Thursday, March 9 at 3:00pm to 5:00pm
The Viterbi School is named for Andrew and Erna Viterbi. Viterbi is the legendary communications figure who helped open the doors to the digital age with the Viterbi Algorithm, an original mathematical formula for eliminating signal interference.
Today, his algorithm is used in all four international standards for digital cellular telephones, as well as in data terminals, digital satellite broadcast receivers and deep space telemetry.
Dr. Peter Shor
Morss Professor of Applied Mathematics, MIT
“Capacities for Quantum Communication Channel”
In 1948, Shannon discovered his famous formula for the capacity of a communication channel. This formula does not apply, however, to channels with significant quantum effects. For quantum channels, the question of capacity is much more complicated, as there are different capacities for sending classical information and for sending quantum information. We will discuss the capacities of quantum channels, and survey the historical development of the subject.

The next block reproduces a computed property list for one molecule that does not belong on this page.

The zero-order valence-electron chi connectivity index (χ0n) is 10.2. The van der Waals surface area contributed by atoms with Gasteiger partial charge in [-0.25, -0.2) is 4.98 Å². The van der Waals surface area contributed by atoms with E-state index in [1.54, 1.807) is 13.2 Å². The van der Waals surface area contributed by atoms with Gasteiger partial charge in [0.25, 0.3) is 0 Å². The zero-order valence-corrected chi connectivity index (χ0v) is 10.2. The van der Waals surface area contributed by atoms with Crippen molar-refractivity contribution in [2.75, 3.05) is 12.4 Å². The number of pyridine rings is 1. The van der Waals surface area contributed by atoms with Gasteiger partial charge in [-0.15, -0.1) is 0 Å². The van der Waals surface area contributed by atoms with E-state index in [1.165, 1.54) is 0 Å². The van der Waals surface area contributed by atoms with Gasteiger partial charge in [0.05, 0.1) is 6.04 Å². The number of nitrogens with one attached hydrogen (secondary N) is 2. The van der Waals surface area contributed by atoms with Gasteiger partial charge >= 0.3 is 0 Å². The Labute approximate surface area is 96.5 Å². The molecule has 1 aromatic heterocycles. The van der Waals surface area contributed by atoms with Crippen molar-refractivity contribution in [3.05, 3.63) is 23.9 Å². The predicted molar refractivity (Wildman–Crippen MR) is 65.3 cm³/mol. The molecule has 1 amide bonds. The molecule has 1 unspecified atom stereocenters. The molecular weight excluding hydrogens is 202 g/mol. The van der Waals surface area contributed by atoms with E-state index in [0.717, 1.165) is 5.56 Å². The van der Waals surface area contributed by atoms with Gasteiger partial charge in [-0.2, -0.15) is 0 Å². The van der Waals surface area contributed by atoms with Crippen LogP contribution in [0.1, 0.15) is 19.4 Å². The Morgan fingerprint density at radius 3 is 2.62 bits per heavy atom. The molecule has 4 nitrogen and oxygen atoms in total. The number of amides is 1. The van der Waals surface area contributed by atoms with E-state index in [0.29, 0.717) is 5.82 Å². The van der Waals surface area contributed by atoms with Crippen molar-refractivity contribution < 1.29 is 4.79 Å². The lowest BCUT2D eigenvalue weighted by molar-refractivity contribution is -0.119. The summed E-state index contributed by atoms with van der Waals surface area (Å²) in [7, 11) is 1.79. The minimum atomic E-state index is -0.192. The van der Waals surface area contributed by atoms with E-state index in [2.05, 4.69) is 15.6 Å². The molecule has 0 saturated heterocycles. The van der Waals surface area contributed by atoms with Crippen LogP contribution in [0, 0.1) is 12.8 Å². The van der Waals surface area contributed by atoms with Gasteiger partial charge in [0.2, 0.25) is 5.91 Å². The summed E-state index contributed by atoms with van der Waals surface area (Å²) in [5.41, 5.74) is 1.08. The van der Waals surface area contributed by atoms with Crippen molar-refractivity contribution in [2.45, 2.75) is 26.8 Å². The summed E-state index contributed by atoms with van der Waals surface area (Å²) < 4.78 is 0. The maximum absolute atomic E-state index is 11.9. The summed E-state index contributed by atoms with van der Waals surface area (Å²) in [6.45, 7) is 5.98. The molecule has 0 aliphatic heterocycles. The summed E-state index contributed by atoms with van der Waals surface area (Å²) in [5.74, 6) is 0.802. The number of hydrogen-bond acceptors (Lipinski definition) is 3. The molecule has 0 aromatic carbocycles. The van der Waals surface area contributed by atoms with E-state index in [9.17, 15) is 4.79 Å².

Peter Shor received a B.S. in Mathematics from Caltech in 1981, and a Ph.D. in Applied Mathematics from M.I.T. After a one-year postdoctoral fellowship at the Mathematical Sciences Research Institute in Berkeley, he took a job at AT&T Bell Laboratories, and stayed at AT&T until 2003. In 2003, he went to M.I.T., where he is the Morss Professor of Applied Mathematics.
Until 1994, he worked on algorithms for conventional computers and did research in probability and combinatorics. In 1994, after thinking about the problem on and off for nearly a year, he discovered an algorithm for factoring large integers into primes on a quantum computer (still hypothetical, but steadily becoming less so). Since then, he has mainly been investigating quantum computing and quantum information theory.
Among other awards, he has received the Nevanlinna Prize, the Goedel prize, and a MacArthur Fellowship. He is a member of the American Academy of Arts and Sciences and of the National Academy of Sciences.